Hertfordshire, royalty and the Russian Revolution
PUBLISHED: 16:44 06 November 2017 | UPDATED: 17:06 06 November 2017
Knebworth House Archive
War, revolution, love, diamonds, theft and tragedy – Hertfordshire’s links to the Russian revolution have it all. To mark 100 years this month since the socialist uprising, Martin Elvery investigates the intriguing connections
The leafy lanes and peaceful towns of Hertfordshire must have seemed a million miles from the seismic waves of revolution that shook the vast empire of Russia a century ago this month. Yet there are fascinating connections between the county and the events that transformed Imperial Russia into the Soviet Union.
Prior to the uprising, Russia was a strict autocracy ruled by Tsars, who, since the early 17th century, had been members of the Romanov family. It was a regime known for its huge contrast between fabulously rich aristocrats living in palaces packed with art and peasants or serfs working on the estates of the great lords in conditions not much better than slavery.
By the beginning of the 20th century there was a burgeoning working class in cities, including Moscow and the capital Petrograd (St Petersburg), working in the grim but growing factories, and a university educated intelligentsia brimming with ideas about how the Tsarist regime could be reformed, or overthrown. The revolution of 1905 led to the creation of a national assembly, the State Duma, but the compromise satisfied neither Tsar nor reformers.
In March of 1917 (February under the Julian calendar used in Russia at the time), Russian troops were pursuing the continued punishing fight against the Central Powers on the Eastern Front of the First World War. The conflict was going badly for Russia, with heavy defeats on the front and great hardship in the country due to food shortages and inflation. The mood was increasingly turning against the war and its military commander, the Tsar.
It took the spark of street protest to undo 300 years of Romanov rule in days. Thousands of women marched in Petrograd on National Women’s Day protesting against bread shortages. They were joined the following day by workers and students carrying placards stating ‘Down with the Tsar’. When Nicholas II ordered the military to put down the disorder, troops mutinied and joined the protestors. Riots ensued across the capital targeting the regime. Within 10 days the Duma had persuaded Nicholas II to abdicate.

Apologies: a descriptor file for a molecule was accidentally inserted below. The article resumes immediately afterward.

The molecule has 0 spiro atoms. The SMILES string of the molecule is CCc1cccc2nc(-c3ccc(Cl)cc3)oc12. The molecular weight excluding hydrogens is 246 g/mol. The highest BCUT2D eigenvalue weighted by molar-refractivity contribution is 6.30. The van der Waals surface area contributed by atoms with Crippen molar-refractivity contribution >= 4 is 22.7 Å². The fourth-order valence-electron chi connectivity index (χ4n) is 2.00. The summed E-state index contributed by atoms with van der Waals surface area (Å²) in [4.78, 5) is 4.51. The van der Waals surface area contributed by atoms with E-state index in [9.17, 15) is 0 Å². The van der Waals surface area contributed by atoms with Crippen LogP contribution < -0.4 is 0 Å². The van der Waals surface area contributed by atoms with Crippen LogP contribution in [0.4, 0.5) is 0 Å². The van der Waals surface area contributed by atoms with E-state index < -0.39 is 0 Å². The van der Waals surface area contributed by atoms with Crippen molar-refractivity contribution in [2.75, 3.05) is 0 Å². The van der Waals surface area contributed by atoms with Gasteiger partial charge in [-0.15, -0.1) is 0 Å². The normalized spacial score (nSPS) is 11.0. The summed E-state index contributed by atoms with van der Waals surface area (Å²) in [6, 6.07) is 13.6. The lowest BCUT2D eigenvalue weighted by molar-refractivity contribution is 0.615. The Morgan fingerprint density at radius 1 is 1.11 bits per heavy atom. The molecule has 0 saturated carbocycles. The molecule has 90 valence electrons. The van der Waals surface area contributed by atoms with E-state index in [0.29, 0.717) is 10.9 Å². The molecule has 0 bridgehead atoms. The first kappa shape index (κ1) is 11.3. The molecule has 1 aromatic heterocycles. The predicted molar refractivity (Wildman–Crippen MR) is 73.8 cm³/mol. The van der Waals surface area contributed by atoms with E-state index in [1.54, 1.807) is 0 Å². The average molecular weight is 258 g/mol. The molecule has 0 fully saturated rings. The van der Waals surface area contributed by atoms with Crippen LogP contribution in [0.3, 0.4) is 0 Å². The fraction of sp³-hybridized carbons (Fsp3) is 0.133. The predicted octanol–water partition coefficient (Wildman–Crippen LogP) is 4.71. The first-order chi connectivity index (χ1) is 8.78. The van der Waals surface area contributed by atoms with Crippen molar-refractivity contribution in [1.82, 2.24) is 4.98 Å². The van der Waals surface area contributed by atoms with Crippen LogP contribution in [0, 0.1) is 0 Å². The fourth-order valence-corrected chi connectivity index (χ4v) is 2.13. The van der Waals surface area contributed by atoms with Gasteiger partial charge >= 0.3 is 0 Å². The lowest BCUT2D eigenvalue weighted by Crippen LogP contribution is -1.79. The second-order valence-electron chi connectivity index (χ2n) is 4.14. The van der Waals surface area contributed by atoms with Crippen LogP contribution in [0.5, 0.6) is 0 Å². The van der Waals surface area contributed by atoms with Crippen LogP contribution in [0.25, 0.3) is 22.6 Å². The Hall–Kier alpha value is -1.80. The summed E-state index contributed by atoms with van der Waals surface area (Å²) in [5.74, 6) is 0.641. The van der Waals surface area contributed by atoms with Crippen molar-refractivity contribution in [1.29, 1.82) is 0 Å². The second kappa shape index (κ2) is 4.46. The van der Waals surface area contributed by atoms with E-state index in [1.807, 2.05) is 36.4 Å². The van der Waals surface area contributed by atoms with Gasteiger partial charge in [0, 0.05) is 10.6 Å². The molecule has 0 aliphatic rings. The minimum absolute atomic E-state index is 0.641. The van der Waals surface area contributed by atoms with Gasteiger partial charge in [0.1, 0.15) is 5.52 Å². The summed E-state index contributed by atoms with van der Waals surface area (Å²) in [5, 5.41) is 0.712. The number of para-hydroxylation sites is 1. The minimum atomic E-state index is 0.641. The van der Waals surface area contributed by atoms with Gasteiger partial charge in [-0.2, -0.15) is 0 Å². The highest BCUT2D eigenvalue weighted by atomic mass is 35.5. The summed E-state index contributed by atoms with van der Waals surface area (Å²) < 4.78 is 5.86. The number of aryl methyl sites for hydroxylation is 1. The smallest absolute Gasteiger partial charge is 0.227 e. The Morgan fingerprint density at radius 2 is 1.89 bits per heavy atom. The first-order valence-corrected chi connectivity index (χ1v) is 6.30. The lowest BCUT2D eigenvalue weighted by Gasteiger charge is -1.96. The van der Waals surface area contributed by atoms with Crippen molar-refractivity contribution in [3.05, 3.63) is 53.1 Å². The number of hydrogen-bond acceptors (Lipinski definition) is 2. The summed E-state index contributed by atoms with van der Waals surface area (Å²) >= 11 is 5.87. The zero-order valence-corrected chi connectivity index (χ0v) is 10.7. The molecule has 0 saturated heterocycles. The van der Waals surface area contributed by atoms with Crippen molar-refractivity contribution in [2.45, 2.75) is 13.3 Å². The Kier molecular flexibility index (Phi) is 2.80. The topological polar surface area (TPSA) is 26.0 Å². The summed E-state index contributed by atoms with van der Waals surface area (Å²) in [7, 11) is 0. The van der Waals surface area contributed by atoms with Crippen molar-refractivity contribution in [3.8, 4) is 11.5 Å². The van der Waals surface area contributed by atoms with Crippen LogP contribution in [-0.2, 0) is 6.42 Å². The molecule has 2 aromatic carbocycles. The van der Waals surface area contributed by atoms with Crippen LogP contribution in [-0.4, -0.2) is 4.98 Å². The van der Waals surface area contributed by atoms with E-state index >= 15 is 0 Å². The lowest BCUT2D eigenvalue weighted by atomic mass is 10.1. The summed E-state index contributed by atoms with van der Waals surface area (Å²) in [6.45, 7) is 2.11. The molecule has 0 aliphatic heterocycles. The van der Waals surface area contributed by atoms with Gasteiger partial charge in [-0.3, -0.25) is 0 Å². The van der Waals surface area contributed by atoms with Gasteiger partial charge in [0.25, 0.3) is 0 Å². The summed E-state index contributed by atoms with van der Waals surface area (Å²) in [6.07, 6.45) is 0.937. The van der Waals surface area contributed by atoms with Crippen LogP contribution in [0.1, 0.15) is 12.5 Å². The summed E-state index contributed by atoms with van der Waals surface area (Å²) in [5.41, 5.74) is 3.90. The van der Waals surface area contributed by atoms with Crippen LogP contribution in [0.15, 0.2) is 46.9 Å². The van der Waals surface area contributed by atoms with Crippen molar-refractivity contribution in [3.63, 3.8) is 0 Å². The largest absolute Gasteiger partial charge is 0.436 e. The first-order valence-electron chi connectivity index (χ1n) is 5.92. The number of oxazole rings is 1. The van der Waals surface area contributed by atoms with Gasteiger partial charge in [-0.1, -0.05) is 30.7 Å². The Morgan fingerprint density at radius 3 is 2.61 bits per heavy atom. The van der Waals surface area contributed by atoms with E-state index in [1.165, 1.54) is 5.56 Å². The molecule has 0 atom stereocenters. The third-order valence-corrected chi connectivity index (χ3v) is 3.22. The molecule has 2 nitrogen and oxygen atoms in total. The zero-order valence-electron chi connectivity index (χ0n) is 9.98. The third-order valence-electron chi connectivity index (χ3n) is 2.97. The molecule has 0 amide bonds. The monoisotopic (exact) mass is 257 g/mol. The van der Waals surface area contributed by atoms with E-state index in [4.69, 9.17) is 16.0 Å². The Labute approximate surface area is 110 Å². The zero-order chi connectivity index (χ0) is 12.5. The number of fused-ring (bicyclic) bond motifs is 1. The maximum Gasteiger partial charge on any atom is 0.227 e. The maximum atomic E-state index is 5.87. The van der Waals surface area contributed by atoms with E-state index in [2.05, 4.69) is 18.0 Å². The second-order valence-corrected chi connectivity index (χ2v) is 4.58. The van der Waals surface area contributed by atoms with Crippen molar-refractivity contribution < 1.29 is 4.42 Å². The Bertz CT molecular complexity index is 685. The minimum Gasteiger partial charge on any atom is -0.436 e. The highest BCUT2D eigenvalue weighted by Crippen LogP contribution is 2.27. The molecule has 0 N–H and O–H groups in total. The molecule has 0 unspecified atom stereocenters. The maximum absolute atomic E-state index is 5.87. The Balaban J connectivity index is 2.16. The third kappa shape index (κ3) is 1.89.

An interim provisional government was formed, in reality sharing power with the radical Petrograd Soviet – a council elected by workers and soldiers. Voting to continue Russia’s role in the war, these new powers were opposed by a small socialist clique, the Bolsheviks. Led by Vladimir Illyich Ulyanov, also known as Lenin. the group called for a peace treaty with Germany, the redistribution of land from the rich to peasants, and the transfer of power from the bourgeois government to the new people’s soviets. It’s slogan was Bread! Peace! Land! By October 25, after mass defections from the front, worker strikes and conflict between the Bolshevik red guards and the military, the Bolsheviks had gathered mass support and seized power by force in the capital, overthrowing the government.
The Bolsheviks clung to power through the turmoil of a hugely bloody civil war against counter-revolutionaries that followed the coup, and forged the world’s first Communist government and a social, agricultural and industrial revolution. The old order was swept away, including the assassination of the former Tsar and his family, including his youngest brother, Michael.
Grand Duke Michael & Hertfordshire
Just four years before his murder, Michael was living in another world with his family in the tranquility and social order of a stately home in Hertfordshire – albeit in exile from his homeland and at the heart of a royal scandal.
In 1913, Grand Duke Michael Alexandrovich took a lease on Knebworth House and moved in with his new wife, Natasha. She had divorced her musician husband to marry a cavalry officer before falling for one of his friends – Michael. The duke tried to buy off his love rival with money and a government position, but in a move that shocked society, the jilted husband challenged Michael to a duel. Nicholas sent his brother away from court in order to suppress the scandal. In 1912, two years after Natasha gave birth to their son, Michael shocked the Russian court by marrying her. Nicholas reacted with fury, confiscating the duke’s estates, banning him from the line of succession and exiling him from Russia.
Michael and Natasha left for Europe, first Denmark, then France, Switzerland and finally England where his cousin George V had recently come to the throne. The couple spent a year at Knebworth, living in a style to which they would have been accustomed in Imperial Russia. The lease included stable lads and housemaids, a gardener, cooks, a butler and 14 footmen in powdered wigs and knee breeches. Natasha later said the family’s time in Hertfordshire was the happiest of her life.
The couple hosted the stars of the Russian ballet and the opera – who were on tour in London at the time – in the stately home’s drawing rooms, libraries and picture galleries. Letters show that the couple’s children, Tata aged 10 (from Natasha’s previous marriage) and George, three, loved life at the house and enjoyed playing and riding ponies in the gardens. Photographs taken at the time show the family gathered happily together.